Phoenix realtor Brian Cross has been distributing bumper stickers lately, with a warning: “Don’t LA My PHX.”
But the trend has already begun. Phoenix is in the middle a real estate boom of extreme proportions, drawing headlines alongside cities like Austin, Texas, for its spiking home prices. One economist termed it “migration mania” — movement spurred by the pandemic, which has flooded housing markets with investors and out-of-state buyers.
The trend may be lucrative for real estate agents and sellers, but concerns are rising about long-term consequences for the city. On neighborhood forums like Nextdoor, Phoenix residents are begging neighbors not to sell their houses to investors and flippers, worrying that they will price out locals and “rip out the historic character” of homes, as one Midtown resident wrote on July 13. Cross’s bumper stickers have begun appearing on cars.
“If we’re not careful, we’re going to follow the way of LA, where no one can afford a home,” Cross said. He has resorted to urging sellers to prioritize local bidders, who are frequently the ones losing out. The market boom, he worries, is "at the expense of local hardworking individuals and families" and marks a turning point for affordability in the city, which has long been waning.
According to new national data from Redfin, released last week, nearly a third of all home purchases in metro Phoenix this spring were made with cash, a jump of more than 6% from the year prior. It’s a sign that investors and buyers with deep pockets are, increasingly, the ones purchasing properties — which is bad news for everyone else.
“At the end of the day, cash is king,” Cross said. “And buyers are just getting beat out... How do you compete with $20,000 or $30,000 above asking price offered — cash?”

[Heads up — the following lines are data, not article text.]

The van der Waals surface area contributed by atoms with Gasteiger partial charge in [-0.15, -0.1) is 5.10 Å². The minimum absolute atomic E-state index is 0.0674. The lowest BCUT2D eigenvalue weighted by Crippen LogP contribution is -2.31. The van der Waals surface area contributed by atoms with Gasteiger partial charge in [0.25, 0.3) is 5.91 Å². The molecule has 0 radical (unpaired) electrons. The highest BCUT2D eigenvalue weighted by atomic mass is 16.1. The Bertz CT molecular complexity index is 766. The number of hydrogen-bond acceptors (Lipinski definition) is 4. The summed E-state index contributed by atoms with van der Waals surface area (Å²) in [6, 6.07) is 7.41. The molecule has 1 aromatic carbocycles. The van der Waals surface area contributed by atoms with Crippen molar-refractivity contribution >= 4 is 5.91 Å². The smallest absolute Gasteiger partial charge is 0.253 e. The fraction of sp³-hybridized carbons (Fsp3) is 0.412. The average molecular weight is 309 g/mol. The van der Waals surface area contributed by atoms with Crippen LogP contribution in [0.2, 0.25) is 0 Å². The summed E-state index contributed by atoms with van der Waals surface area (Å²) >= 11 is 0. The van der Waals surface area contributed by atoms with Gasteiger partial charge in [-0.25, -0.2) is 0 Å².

For prospective home buyers in the Valley, this is often the reality. Local real estate agents have plenty of horror stories about the current state of affairs. Michael Martinez, an agent in Scottsdale, said he has seen clients offer more than $40,000 above asking price and still find themselves outbid. Bobby Lieb, a longtime realtor in the area, said one recent client made 10 offers on houses, all of which failed, before finally closing a deal.
“Cash buyers are going to win it all day long,” Lieb said. And nowadays, he noted, “there are a lot of cash buyers out there.”
Data shows that many out-of-state buyers in Phoenix hail from more expensive cities. According to migration data from Redfin, nearly a quarter of prospective out-of-state buyers in Phoenix were from Los Angeles. Another 17% were from Seattle. From those vantage points, Arizona’s home prices are still comparatively low.
But the rate at which they are increasing is staggering. Per Zillow’s historical home value index, average home values in Phoenix increased by nearly 30 percent from June 2020 to June 2021 — compared to only 10 percent the year prior, and from 2018 to 2019, just 5 percent. By other estimates, listings in the Valley increased by more than 40 percent. Homes are selling in less than a month, racking up multiple offers within days of being listed.
Lower income buyers, particularly those using federal assistance to purchase homes, are left at a real disadvantage.
“If you’re doing down payment assistance you’re going to get beat out by everything out there,” Cross said. “It's kind of crushing.” There is little to do but watch, in real time, the landscape of affordability change in the city, as residents are priced out — and, as Cross emphasizes, "tug on the heartstrings" of people who are considering selling their house to cash investors.
Lieb called the rising prices “astronomically crazy” and said he expects them, at some point, to level off — the trend “just can’t keep up.” But even if the market cools off somewhat, and there are signs that might be happening, most expect the rise to continue.
"For now," Cross said. "It doesn't look like the demand's going away any time soon."